The list of games at which humans can still defeat robots is growing distressingly short. We’ve lost chess, checkers, and Jeopardy. Computer programs can challenge top human backgammon players. Now add to that list rock-paper-scissors. Of course, there are those who would say it’s not even a game, since it’s supposed to be pretty much random—a way to force a difficult decision when there are no coins around to flip or straws to draw.
Yet, in video posted online by engineers at the University of Tokyo, viewers can watch a robot hand they developed repeatedly trounce its human antagonist in Janken (the Japanese name of the game). When the human goes rock, the robot goes paper, when the human goes paper, the robot goes scissors, when the human goes scissors, the robot goes rock. Over and over and over.
In that way the Janken robot has less in common with IBM’s Deep Blue or Watson—computers that beat human beings at games involving something like thought and complex decision-making—and more in common with robots that walk and scurry around bumpy terrain and imitate the facial expressions of people looking at them. It doesn’t really think, it reacts. What’s striking about the Janken robot, and what makes it so deadly at its job, is that it reacts very, very quickly.
According to Mashatoshi Ishikawa, the professor who heads the lab that built the robot, it is able to process images at 1000 frames per second, as compared to 30 frames per second for humans. And the hand moves at speeds that put the most accomplished human gunslingers and pickpockets to shame: Its three fingers can make ten 180-degree motions and 40 45-degree motions per second. Ishikawa claims that both in processing and movement, the Janken robot is the fastest in the world.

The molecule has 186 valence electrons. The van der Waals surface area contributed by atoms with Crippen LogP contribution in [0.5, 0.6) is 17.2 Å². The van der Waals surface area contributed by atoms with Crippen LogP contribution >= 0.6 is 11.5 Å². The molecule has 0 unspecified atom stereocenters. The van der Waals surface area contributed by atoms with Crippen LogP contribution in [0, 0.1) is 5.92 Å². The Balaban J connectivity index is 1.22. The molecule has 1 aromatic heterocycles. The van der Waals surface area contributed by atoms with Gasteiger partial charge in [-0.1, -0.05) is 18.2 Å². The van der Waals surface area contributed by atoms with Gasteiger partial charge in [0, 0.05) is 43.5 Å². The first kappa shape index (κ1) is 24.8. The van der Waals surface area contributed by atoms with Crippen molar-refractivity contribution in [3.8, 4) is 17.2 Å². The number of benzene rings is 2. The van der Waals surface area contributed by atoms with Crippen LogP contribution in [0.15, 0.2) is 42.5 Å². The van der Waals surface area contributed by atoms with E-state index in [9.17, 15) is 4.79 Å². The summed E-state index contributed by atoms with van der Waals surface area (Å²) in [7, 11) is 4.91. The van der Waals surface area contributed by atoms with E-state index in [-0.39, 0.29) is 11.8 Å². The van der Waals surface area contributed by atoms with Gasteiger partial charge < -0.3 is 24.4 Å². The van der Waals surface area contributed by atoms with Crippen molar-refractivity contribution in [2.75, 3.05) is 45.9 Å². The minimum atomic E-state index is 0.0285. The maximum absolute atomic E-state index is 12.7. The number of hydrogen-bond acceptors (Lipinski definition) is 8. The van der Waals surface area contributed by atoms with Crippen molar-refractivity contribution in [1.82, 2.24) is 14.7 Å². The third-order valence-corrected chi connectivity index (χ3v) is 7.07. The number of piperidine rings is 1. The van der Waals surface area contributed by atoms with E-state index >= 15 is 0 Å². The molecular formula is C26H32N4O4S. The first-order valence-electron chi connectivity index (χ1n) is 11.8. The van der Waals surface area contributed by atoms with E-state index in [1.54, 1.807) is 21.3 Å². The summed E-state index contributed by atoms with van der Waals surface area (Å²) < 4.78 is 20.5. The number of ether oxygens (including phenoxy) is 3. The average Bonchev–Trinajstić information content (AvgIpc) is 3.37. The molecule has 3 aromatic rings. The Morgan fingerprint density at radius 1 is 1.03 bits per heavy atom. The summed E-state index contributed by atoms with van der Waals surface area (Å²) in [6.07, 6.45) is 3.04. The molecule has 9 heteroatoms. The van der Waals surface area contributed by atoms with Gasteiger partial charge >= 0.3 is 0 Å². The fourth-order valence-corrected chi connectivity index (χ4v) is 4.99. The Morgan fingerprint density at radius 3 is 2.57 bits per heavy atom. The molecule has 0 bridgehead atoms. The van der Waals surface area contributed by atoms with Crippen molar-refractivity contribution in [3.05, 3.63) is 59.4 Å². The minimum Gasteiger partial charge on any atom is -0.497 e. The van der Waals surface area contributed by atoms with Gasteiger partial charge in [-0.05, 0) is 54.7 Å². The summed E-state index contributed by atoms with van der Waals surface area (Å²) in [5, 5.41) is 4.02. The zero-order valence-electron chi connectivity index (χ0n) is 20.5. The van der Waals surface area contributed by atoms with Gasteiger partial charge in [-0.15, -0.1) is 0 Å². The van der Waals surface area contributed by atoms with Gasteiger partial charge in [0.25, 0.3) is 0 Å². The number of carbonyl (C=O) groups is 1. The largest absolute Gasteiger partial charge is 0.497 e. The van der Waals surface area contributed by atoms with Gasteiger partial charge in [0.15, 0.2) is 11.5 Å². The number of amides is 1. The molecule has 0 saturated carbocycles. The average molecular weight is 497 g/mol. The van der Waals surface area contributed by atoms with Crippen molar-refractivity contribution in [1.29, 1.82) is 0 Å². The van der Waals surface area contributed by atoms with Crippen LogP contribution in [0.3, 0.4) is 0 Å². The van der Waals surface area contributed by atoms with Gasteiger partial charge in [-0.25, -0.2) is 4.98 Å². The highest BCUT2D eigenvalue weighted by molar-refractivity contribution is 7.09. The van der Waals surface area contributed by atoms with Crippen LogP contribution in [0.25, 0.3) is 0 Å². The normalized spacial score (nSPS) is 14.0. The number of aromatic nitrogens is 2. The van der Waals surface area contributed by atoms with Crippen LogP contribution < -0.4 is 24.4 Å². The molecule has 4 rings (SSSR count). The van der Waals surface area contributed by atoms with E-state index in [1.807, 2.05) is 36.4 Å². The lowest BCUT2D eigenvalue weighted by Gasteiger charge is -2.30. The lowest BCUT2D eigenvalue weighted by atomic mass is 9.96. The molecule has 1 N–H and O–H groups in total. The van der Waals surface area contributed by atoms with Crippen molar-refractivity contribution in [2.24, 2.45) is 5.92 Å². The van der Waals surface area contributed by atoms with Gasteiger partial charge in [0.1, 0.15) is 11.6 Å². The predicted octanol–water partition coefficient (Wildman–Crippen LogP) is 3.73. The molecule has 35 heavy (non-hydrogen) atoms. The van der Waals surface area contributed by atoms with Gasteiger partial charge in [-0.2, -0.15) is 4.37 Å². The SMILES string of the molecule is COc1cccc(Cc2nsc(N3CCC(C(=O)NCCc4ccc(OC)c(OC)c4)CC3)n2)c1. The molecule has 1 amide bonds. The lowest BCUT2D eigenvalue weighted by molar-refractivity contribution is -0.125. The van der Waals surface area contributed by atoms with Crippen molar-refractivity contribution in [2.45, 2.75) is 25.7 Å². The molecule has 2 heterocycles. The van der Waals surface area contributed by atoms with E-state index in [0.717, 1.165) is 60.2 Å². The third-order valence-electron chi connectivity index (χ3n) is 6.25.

Ishikawa and his researchers see the Janken robot as a test case for technologies with wide applications. His lab is working on using the robot’s image-processing technology to make phone and computer interfaces faster and more intuitive, as well as to improve medical imaging. The robot’s ability to link processing and movement could help make factory robots faster and able to keep track of and manipulate more objects—and make computer-controlled vehicles more nimble.
Since there is no human roshambo player of the stature of a Kasparov or a Ken Jennings—or for that matter, a John Henry—with which the Janken robot can do public battle, it is possible that it will never lose. Unless, of course, it meets another Janken robot. When I asked Ishikawa by e-mail what would happen in such a match-up, he said he thought they would simply cycle through the different forms; each would predict what the other was going to do and react accordingly, only to trigger the opponent to, in turn, react and change shape, flitting from rock to paper to scissors to rock every 10 milliseconds. To us, it would appear just as a constant blur, a robo sign language we are too slow to understand.